kellianne: (Default)
Vacation went well! We hit something like 5 cities in 5 days, which felt rushed, but it was awesome to see everyone! I definitely didn't get enough face time with some key people, but at least I got SOME face time.

As usual, my trip back east made me face tough questions about futuretimes and where to live. I am still, after FOUR years, constantly weighing Seattle v/s anywhere on the East Coast. East Coast is all about the all important FAMILY, a few key BFFs, and (for the love of god) being thisclose to so many other cities. Seattle is all about food, fresh air, a few key BFFs, and absolutely gorgeous topography.

I feel like I'll never figure it out. The scales can gently tip either way, depending on how I feel. I definitely feel more completely at home on the East Coast, and think I always will. I still bristle at politics and culture in Seattle. I just don't understand why people use so many words to accomplish so little over here. And... yet... my quality of life over here is really great. We can afford the things I want to be able to afford. We can balance between my urban and country ideals.

And the food! Food is SUCH a huge issue for me anymore. It's just so much harder to eat well on the East Coast. I get looks when I specifically ask if there is any dairy or soy in anything. My own family can't get a handle on my dietary requirments. THUS, I just ran to the bathroom in an effort to clean more East Coast funk out of my intestines. I don't know why it's so hard for people to understand the concept of processed foods v/s real foods. How hard is it to understand that if it comes in a box, with a label, it is processed? Apparently too hard. My mother is aghast that something as simple as a saltine has soy in it. And probably hydrogenated oils. Not to mention the white flour. I LOVE how I can be in Seattle and everyone seems to just get it. The food in Seattle is REAL.

But, all that said, and I still love bringing my son to a party with 50 people visiting who are there because he is family. Without having ever met him, they love him unconditionally. There is no substitute for that. There is no substitute for the clamor of cousins and the cooing of great grandmothers. There is an urban family here in Seattle, and they are great, but they aren't the people who watched me grow, who named their boat after me, who gave me my set of morals.

The truth is that Seattle is a perfect city except for the fact that I have no roots here. It is the perfect city except for the fact that it is not on the East Coast, essentially. I don't know how to qualify all of that in my head. There is no city out there that is all-around perfect, without exception. New York is too expensive and filled with bedbugs. Philadelphia is not a tech center. Boston is, frankly, boring as all give out. Baltimore is too filled with crime. DC is not a tech center. Richmond is not a tech center. San Francisco is filled with crime and too expensive. There is no WIN ringing in my ears when I think of where to settle my family.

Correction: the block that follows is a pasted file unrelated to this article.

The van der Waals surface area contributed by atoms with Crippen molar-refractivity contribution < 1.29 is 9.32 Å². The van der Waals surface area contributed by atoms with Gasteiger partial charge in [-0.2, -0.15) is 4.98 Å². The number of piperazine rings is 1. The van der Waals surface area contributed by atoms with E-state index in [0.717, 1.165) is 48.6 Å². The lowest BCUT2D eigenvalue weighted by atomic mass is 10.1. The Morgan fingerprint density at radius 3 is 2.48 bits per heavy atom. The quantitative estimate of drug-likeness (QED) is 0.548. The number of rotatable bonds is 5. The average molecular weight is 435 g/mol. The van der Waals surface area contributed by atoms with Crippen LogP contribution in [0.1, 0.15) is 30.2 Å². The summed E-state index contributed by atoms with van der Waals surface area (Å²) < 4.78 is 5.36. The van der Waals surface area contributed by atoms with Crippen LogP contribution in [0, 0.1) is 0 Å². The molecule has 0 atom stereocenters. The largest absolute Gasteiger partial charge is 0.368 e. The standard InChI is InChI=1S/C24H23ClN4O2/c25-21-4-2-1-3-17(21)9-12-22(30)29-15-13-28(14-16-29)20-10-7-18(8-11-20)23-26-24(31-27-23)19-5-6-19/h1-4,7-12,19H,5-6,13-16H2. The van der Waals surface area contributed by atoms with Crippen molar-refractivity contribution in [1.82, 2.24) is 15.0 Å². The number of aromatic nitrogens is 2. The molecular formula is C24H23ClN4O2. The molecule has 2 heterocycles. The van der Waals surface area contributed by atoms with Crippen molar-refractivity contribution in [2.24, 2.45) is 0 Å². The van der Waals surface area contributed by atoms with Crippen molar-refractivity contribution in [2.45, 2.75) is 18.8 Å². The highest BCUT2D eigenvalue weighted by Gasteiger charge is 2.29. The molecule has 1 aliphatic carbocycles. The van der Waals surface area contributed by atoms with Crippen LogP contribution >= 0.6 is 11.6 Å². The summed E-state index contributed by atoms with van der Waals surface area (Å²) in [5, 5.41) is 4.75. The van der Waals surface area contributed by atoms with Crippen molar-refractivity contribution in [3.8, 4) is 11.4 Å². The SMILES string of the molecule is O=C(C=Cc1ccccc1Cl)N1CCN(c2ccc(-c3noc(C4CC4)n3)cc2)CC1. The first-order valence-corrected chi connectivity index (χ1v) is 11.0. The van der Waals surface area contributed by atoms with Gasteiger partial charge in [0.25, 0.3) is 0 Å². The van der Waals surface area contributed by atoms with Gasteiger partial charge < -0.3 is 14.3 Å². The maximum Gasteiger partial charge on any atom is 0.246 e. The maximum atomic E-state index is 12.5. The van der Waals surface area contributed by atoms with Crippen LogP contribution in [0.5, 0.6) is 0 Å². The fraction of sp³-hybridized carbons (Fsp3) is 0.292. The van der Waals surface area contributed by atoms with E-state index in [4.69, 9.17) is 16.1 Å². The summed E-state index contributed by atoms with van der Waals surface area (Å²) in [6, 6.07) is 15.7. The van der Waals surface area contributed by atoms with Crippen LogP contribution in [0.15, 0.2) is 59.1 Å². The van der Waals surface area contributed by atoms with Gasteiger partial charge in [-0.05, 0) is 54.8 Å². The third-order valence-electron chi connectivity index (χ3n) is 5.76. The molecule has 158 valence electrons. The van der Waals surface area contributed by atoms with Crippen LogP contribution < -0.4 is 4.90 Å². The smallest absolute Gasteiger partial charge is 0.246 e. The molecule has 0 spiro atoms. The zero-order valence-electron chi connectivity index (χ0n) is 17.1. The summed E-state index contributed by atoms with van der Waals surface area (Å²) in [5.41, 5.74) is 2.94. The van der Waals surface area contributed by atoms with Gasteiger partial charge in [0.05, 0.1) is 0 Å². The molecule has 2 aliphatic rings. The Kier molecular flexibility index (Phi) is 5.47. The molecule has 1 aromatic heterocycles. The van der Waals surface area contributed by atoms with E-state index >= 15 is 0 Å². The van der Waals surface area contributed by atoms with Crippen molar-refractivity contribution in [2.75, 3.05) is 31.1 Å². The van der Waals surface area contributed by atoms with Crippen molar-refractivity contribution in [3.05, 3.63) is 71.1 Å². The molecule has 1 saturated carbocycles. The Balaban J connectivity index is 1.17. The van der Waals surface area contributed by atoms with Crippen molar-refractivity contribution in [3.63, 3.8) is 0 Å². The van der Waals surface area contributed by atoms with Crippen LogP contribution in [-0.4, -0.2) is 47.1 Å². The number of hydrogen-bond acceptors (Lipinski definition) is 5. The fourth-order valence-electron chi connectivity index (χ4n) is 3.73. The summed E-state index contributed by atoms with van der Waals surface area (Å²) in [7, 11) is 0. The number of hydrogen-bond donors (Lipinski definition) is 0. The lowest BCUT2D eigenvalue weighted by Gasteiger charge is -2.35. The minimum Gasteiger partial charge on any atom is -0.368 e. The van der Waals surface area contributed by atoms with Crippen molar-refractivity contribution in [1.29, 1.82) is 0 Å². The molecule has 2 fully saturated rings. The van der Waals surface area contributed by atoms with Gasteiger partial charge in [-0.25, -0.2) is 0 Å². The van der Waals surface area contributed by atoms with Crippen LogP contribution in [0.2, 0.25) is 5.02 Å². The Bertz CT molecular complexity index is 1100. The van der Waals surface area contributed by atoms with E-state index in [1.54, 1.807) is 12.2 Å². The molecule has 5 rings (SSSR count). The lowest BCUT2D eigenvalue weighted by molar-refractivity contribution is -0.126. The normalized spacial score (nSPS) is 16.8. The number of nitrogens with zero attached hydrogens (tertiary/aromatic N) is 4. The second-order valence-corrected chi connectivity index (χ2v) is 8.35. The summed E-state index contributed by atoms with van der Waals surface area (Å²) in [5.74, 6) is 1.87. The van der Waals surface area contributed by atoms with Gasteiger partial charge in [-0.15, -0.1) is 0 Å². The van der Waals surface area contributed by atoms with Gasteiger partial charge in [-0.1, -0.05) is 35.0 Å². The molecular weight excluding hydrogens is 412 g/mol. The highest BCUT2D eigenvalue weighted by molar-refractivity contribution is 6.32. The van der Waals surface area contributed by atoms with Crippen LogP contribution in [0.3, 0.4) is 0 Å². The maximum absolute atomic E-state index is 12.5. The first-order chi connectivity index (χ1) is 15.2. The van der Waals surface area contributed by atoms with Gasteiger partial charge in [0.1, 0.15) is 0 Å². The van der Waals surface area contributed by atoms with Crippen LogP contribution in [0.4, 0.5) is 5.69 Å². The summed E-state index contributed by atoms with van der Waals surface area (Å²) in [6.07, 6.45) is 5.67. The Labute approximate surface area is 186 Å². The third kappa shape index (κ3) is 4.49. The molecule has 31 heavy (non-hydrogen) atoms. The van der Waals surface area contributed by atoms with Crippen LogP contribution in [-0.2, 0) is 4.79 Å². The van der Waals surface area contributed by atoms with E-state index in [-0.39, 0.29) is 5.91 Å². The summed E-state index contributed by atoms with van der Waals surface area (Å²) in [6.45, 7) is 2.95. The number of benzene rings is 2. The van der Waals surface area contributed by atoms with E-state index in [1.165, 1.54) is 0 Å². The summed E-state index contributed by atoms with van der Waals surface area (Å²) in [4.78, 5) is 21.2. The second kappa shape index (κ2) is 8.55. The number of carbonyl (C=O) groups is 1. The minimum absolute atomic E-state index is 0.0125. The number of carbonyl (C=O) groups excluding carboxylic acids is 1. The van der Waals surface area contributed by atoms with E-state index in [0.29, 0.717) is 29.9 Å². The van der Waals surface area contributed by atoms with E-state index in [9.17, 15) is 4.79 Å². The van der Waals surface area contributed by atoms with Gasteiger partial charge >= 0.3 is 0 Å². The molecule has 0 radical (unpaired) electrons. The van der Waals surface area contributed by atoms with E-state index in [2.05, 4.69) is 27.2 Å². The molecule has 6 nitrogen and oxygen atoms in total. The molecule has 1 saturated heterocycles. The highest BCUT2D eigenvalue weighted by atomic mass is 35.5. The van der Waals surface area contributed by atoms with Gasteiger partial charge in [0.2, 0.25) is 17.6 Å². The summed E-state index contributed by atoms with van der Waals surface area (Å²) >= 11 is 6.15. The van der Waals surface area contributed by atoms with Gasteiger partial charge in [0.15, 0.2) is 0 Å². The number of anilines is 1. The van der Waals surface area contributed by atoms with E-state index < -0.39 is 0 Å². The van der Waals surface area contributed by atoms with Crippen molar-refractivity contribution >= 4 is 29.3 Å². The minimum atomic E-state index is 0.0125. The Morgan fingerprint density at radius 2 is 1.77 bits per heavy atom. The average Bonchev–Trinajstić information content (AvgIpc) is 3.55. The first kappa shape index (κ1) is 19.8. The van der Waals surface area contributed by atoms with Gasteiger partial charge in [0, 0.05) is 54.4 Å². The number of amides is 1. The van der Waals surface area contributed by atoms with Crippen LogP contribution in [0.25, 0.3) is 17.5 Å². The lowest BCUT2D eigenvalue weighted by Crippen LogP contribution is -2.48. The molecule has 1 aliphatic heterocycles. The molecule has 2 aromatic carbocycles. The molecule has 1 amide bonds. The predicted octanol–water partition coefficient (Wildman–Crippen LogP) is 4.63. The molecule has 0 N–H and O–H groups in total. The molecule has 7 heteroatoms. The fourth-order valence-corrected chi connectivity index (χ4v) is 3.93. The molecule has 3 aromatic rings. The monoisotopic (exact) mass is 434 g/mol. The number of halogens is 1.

And, you know, I also feel as if this whole big decision is ON ME. Buster has been saying for years, "Just let me know when you make a definite decision and we'll move!" and that's very nice and all, but it would be nice if he had a strong opinion that would sway me.

His only strong opinion is that we could definitely go back to New York.... but in order for that to happen he would have to show me a whole lot of money that we don't have. New York is super fabulous to people who don't have the prospective of living outside of New York. I am just not masochistic enough to handle it without a great deal of money any more. Plus, I honestly don't think that my urban family roots are as strong in New York. I can't imagine any of my NYC friends taking a break from their ridiculous work schedules to help fill in child care. Seattle is just so much more family oriented than New York. In New York, you need an expensive nanny or you need family- and family will be 2 hours away.

Anyway. Whatever. Waffling and waffling and you've all heard this story before! And it's so natural for me to think about it all even more as I approach my 3 year anniversary in Seattle. Three years in a city is about how long it takes before I start to itch and wonder if I'm doing the right thing in the right place.

Whirlwind

Feb. 12th, 2008 10:52 am
kellianne: (Default)
New York was overwhelming in the best possible way.

I was booked solid, every day, 10 hours straight, with my favorite clients. After finishing my last haircuts at 9ish, I went out, every night, with some of my favorite people. It was impossible for me to have too much work or too much fun while I was there.

Hi-lights in no particular order include:  )

I consider myself very lucky to have wonderful life and wonderful work on both coasts. When I arrived in New York, I sighed and said, "I'm home!" When I came back to Seattle - I sighed and said those same words. Truly, I feel at home in both places. I have beautiful friends, a successful career, family, and plans ... in both Seattle and New York. Rather than feeling divided by the 3 thousand miles between these cities, I feel excited and challenged. I'm so thankful to all the employers, clients, and friends who make this duality possible.

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kellianne

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